Wednesday, July 29, 2009

MEDICAL CARPETBAGGERS COST CALIFORNIA MONEY by Robert L. Weinmann, MD

In a quiet and underpublicized scheme, Gov. Schwarzenegger's administration is causing the State of California to lose money. Here's one of the methods it uses that pertains to physicians, psychologists, and injured workers.

The Schwarzenegger administration, repeatedly alleging fiscal responsibility to the State of California, allows doctors without California licenses to practice medicine in California without paying fees to the Medical Board of California (MBC). At a cost of $808 dollars per license, it takes only 1,000 such licenses for MBC to lose $808,000. Not enough to make a difference, say Schwarzenegger's devotees. But enough to have caused the MBC to assert that it can't separate valid complaints against doctors from invalid ones for the purpose of posting one and not the other. Hence, the MBC allows both kinds of reports, ones validated against doctors and ones proved invalid, to be posted on official websites. Careers are ruined on the altar of fiscal incompetence.

Why can't the MBC separate valid from invalid complaints and allow only the valid complaints to be posted? The answer reported to legislative committees seeking to pass corrective legislation (e.g., AB 245, Ma) is that MBC cannot afford the expense of hiring clerical personnel to do the paperwork. In other words, the MBC is broke.

Meanwhile, Gov. Schwarzenegger persists in opposing legislation that would require doctors who do Utilization Review (UR) to be licensed in California and to pay fees to the MBC. The Governor persists in this stand even though his own MBC has stated that UR is part of medical practice. UR doctors have the authority to delay, deny, modify, or approve diagnostic and treatment prescriptions from doctors who are licensed in California. UR doctors have the power -- without actually interviewing or examining injured workers -- to deny, delay, modify, or approve the prescriptions of licensed doctors!

UR doctors are responsible only to their employers or surrogate UR companies. On one such occasion a Connecticut UR doctor from 3,000 miles away denied treatment to an injured worker in California. Upon reviewing the documentation selected and sent by the insuror, the CT doctor nixed the hapless injured worker's prescription and communicated the denial to his UR employer in Dallas. From there the denial of care was issued against the interests of an injured worker in California.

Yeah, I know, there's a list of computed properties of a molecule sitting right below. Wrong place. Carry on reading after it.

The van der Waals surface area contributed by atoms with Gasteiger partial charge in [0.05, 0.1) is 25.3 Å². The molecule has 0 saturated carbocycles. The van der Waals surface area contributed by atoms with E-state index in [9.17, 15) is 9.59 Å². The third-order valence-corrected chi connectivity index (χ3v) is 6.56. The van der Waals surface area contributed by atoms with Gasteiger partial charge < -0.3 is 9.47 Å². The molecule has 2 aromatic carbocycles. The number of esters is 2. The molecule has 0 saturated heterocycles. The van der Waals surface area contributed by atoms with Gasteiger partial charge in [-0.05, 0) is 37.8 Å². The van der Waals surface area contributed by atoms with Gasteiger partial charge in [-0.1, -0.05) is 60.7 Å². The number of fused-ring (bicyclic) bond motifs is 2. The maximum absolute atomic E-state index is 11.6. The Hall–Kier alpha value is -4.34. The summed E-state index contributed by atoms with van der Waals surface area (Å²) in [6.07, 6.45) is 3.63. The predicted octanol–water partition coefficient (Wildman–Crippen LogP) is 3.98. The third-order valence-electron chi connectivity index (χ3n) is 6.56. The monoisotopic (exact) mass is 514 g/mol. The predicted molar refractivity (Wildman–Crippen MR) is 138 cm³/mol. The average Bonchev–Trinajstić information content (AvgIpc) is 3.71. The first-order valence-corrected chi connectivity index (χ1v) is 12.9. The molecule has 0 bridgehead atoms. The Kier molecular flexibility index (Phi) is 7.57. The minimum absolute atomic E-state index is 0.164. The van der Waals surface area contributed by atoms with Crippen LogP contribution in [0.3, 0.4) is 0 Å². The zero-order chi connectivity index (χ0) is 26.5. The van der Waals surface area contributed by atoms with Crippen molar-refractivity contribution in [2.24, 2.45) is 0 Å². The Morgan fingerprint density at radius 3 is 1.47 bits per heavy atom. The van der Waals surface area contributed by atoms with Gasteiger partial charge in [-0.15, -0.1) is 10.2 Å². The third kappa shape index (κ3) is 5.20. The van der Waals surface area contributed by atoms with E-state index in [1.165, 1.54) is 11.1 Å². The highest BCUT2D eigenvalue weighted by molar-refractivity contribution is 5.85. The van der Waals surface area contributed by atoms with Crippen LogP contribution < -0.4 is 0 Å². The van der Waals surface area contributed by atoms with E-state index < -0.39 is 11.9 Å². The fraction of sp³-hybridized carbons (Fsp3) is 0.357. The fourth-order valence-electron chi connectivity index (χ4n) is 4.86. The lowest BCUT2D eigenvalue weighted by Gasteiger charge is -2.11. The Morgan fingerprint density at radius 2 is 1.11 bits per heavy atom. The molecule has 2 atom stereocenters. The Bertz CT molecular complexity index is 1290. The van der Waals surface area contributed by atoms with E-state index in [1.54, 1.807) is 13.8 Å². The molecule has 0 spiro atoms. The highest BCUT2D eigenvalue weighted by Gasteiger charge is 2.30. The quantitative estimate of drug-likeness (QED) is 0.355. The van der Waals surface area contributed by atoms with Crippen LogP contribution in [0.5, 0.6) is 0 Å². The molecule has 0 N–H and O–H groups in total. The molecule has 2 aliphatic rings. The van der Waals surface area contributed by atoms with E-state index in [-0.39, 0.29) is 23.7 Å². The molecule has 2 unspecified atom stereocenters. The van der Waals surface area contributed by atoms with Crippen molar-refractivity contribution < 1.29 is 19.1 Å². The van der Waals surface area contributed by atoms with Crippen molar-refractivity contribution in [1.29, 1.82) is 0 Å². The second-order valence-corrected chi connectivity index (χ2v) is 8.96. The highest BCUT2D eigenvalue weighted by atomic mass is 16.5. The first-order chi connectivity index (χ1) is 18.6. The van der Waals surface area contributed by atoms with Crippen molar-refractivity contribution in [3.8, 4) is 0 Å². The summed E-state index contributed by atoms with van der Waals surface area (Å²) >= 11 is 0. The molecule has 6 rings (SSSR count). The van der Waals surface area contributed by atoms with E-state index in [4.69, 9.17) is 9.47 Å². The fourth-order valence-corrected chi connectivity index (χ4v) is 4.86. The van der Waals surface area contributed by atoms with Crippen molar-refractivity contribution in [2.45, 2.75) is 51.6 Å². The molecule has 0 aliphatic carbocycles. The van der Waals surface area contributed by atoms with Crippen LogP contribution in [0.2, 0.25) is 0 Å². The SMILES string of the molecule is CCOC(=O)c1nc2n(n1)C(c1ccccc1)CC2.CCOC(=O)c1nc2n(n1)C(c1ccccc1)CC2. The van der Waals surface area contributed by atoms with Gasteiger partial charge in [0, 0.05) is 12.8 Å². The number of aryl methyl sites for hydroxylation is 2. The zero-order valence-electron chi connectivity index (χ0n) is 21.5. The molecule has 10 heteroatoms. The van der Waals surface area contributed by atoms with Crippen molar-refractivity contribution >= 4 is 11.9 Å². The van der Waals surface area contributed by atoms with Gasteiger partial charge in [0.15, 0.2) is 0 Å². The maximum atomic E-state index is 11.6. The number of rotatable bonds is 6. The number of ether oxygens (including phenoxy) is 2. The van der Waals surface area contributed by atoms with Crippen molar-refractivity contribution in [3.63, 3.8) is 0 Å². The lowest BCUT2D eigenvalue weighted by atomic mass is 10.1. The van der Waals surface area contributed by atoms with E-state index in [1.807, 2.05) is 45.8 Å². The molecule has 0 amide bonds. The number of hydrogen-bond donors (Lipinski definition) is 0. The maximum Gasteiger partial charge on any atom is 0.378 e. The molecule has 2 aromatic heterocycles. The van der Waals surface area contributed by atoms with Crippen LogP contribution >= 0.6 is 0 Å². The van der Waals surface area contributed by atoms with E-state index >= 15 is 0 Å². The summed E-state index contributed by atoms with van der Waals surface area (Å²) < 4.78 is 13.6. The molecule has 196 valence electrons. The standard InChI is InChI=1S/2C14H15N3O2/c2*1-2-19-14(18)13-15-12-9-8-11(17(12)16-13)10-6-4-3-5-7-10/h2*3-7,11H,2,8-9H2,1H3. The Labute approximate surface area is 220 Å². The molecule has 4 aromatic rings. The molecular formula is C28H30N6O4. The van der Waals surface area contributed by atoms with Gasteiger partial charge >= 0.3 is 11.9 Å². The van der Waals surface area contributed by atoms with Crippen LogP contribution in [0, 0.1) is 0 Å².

Insurance companies assert that since treatment is supposed to be evidence-based it shouldn't matter where the UR doctor actually is -- and that, therefore, a California license isn't necessary. The insurance companies also argue that UR is required and that there is no significant difference in the education and training of doctors -- so the geographical location of the doctor isn't important. Red flag here!

The Inconvenient Truth is that in California there is a requirement for California-licensed doctors to take a 12 hour pain management course. This requirement need not be met by non-California licensed doctors.

Insurance companies prefer their hired guns to be responsible only to them, not to public policy. Doctors who are licensed are responsible to the public policy of the state in which they're licensed and are subject to discipline by the state board. Doctors risk their licenses for spurious delays and denials of care.

Not so if one doesn't have a license. In fact, a non-California licensed UR doctor isn't responsible to any state board at all. The non-California licensed UR doctor isn't responsible to the MBC since the doctor isn't licensed in California and isn't responsible to the medical board of his own state, either, since that state doesn't have jurisdiction in California.

There is corrective legislation on the horizon: AB 933 (Fong) has cleared the Assembly. Because of Schwarzenegger's guaranteed veto, the bill is being held in the Senate until January of 2010. Assemblyman Paul Fong's legislation would require doctors who do UR in California to be licensed in California no matter where they reside. Because Texas passed similar legislation in 2007, we have an interesting anomaly: California doctors without Texas licenses are prohibited from doing UR in Texas. Texas doctors without California licenses are welcome to do UR in California. How d'ya like those apples, Mr. and Mrs. Injured Worker in California?

There is a caveat: Some insurance companies, e.g, State Compensation Insurance Fund (SCIF) and Zenith use only California licensed doctors for UR. Other companies assert that there aren't enough California-licensed doctors to do all the UR that is needed. Another red flag here!

The California Medical Association is on record as saying that this assertion is false. In fact, at least one utilization review company in California has a waiting list for doctors who want to do UR. Injured workers who are denied treatment by UR should file protests if the UR doctor who denied treatment is not licensed in California especially if one of the issues is the diagnosis and treatment of chronic pain.

UPSHOT: Gov. Schwarzenegger is turning somersaults to protect insurance company profits while doing cartwheels to prevent injured workers from getting the care their doctors prescribe. Simultaneously, he is making sure that an official agency of the state, the Medical Board of California, is deprived of income it could have from out-of-state doctors. Injured workers, their unions, their doctors, and lawyers on both sides should raise Cain about this despicable application of Utilization Review.

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